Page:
How converting wood waste can combat climate change

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Piles of dead wood, collected as trash and unloaded as treasure, are unloaded at this biochar facility in Bertudo, Colorado, in search of a second chance at life. James Gaspard is the CEO of this business. Biochar now.

“What Biochar Now does is take non-commercial waste wood and other organic matter and convert it into pure carbon through a chemical reaction called pyrolysis. We are developing a product that has no other market. and there is a market for it,” Gaspard said. “So, at this site, we accept clean wood, clean wood that cannot be used as a commodity such as pallets and crates, dead wood, forest fire debris and branches, etc. We accept wood that others cannot use. .”

However, the biochar process can also be used for materials beyond that list.

“Other facilities are approved to accept treated wood. We have a facility that accepts major railroad ties, which we convert to the same carbon. We also accept utility poles. “We can accept painted wood, old fences that have been treated,” Gaspard said.

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Once the wood is collected, it is shredded and placed in a kiln at three times the temperature of the fire, with little or no oxygen. This pyrolysis process turns the material into solid carbon, preventing it from being released into the atmosphere.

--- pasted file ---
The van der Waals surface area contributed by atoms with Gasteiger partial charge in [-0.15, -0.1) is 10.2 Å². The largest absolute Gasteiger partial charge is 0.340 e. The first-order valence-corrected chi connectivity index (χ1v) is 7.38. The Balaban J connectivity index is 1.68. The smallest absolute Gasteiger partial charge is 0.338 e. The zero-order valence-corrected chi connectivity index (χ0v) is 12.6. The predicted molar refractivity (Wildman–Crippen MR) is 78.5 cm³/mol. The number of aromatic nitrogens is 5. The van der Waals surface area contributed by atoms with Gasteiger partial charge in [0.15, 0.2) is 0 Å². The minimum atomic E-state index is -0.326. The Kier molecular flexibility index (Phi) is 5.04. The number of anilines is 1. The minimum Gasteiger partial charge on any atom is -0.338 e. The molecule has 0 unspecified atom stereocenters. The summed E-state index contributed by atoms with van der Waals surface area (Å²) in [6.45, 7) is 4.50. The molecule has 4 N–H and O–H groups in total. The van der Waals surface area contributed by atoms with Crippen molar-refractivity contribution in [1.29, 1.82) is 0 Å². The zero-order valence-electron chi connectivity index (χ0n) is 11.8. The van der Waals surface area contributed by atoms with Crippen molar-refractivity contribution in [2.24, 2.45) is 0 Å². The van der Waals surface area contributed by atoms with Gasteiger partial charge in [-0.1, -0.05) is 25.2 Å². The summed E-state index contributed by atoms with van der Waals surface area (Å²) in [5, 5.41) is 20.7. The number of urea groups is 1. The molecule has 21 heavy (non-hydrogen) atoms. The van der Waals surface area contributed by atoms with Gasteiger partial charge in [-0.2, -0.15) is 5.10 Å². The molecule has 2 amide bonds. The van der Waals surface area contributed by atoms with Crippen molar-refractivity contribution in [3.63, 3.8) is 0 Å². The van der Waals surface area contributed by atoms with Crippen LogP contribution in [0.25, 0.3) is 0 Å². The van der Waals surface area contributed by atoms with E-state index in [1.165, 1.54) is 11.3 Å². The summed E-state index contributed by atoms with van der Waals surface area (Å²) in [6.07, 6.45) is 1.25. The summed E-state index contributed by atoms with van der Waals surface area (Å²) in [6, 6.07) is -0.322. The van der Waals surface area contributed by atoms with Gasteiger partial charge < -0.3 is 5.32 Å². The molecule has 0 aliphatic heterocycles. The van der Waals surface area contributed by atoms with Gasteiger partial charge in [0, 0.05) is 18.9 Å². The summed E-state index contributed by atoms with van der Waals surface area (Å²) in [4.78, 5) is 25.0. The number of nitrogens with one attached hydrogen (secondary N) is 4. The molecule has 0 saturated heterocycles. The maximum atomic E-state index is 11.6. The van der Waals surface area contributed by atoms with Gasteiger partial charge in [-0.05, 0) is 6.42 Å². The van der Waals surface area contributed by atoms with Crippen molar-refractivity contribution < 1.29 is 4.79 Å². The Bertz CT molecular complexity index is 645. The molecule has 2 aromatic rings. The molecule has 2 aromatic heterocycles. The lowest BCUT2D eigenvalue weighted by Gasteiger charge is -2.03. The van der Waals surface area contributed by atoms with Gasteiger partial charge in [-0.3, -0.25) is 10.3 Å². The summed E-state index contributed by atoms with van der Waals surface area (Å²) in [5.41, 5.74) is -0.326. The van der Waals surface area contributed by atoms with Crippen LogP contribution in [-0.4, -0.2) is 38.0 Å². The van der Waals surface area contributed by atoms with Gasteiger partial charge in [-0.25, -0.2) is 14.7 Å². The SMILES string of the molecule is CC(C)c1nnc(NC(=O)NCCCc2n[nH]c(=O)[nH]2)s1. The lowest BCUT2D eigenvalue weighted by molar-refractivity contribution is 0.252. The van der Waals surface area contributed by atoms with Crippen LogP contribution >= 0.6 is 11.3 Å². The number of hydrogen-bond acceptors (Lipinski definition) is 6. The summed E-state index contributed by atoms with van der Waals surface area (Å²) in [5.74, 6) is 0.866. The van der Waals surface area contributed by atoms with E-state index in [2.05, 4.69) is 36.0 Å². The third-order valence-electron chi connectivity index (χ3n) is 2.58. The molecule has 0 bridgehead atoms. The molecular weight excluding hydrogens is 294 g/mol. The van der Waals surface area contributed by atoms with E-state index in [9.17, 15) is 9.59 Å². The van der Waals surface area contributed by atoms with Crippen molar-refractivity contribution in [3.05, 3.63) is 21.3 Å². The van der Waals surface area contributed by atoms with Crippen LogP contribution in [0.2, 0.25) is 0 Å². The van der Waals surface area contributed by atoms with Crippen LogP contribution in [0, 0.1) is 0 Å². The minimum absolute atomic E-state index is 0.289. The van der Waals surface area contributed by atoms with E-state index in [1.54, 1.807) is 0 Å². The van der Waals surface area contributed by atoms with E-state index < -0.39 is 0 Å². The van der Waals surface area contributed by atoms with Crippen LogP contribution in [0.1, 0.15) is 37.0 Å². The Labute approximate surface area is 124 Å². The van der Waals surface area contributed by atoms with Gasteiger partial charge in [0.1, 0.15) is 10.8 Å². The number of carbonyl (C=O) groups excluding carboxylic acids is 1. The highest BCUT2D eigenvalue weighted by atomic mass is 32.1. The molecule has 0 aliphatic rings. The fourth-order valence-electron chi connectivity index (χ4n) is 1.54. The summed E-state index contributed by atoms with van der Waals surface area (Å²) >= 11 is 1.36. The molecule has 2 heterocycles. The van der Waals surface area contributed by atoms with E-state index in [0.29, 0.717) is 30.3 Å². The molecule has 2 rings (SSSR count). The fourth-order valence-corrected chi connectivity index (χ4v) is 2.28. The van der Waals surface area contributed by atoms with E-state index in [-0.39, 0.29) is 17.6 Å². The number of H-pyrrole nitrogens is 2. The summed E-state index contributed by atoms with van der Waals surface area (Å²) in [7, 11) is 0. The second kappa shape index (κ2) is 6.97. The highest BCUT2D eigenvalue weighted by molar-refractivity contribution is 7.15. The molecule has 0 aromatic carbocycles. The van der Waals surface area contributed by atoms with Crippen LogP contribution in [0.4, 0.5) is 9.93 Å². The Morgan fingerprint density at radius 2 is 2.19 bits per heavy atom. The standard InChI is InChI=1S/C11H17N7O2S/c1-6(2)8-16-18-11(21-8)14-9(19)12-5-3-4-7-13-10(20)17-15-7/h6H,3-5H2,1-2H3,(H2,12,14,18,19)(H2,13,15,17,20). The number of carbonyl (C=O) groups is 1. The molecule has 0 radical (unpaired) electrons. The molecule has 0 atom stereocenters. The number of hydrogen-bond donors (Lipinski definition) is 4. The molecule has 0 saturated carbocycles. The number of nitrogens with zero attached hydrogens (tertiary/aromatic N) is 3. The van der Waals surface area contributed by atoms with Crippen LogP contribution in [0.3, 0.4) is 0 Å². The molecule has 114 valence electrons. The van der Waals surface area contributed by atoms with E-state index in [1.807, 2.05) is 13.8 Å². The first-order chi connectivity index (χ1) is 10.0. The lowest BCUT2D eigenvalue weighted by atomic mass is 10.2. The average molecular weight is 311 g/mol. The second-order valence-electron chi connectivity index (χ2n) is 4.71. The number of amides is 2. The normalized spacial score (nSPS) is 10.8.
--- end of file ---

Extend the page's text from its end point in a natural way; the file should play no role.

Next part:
“So if they don’t come here, the best they can do is put it in the landfill, and then the landfill becomes methane, and that’s the worst of all,” Gaspard said. “For every tonne of carbon we produce, we create 3 tonnes of carbon credits. So for every tonne of carbon we produce, we literally replace 3 tonnes of carbon dioxide that would have been released into the atmosphere. You will be isolated.”

Francesca Cotolfo, a scientist and professor at Colorado State University, has been researching the benefits of biochar for years.

“So it’s not just the carbon benefits that char can bring, but also the many environmental benefits that come with water, fertility, pollution, etc.,” Cotolfo said.

She explains that biochar is beneficial for agriculture. Farmers use heavy machinery along with manure and manure to grow crops. These processes release greenhouse gases into the atmosphere. According to current research, biochar is one of the best proposed management techniques to achieve zero emissions in combination with other efforts.

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“So I think biochar could be one of many interventions that are needed…interventions that can and should be introduced as soon as possible because the problem is serious.” There are many,” Cotolfo said.

Beyond agriculture, biochar can be used in a variety of products such as plastics and concrete.

“The solutions do exist. We just need to scale up,” Gaspard said.

But as climate change continues, Cotolfo and Gaspar both say the net needs to be cast even wider for this to become a viable solution.

“Basically to have an impact, you need to go to gigaton levels. We have the sales pipeline to support that kind of carbon removal,” Gaspard said. “We’re seeing it scale up now. So if you have hundreds of these sites around the world, you’re basically removing gigatonnes of carbon from the atmosphere every year. Become.”

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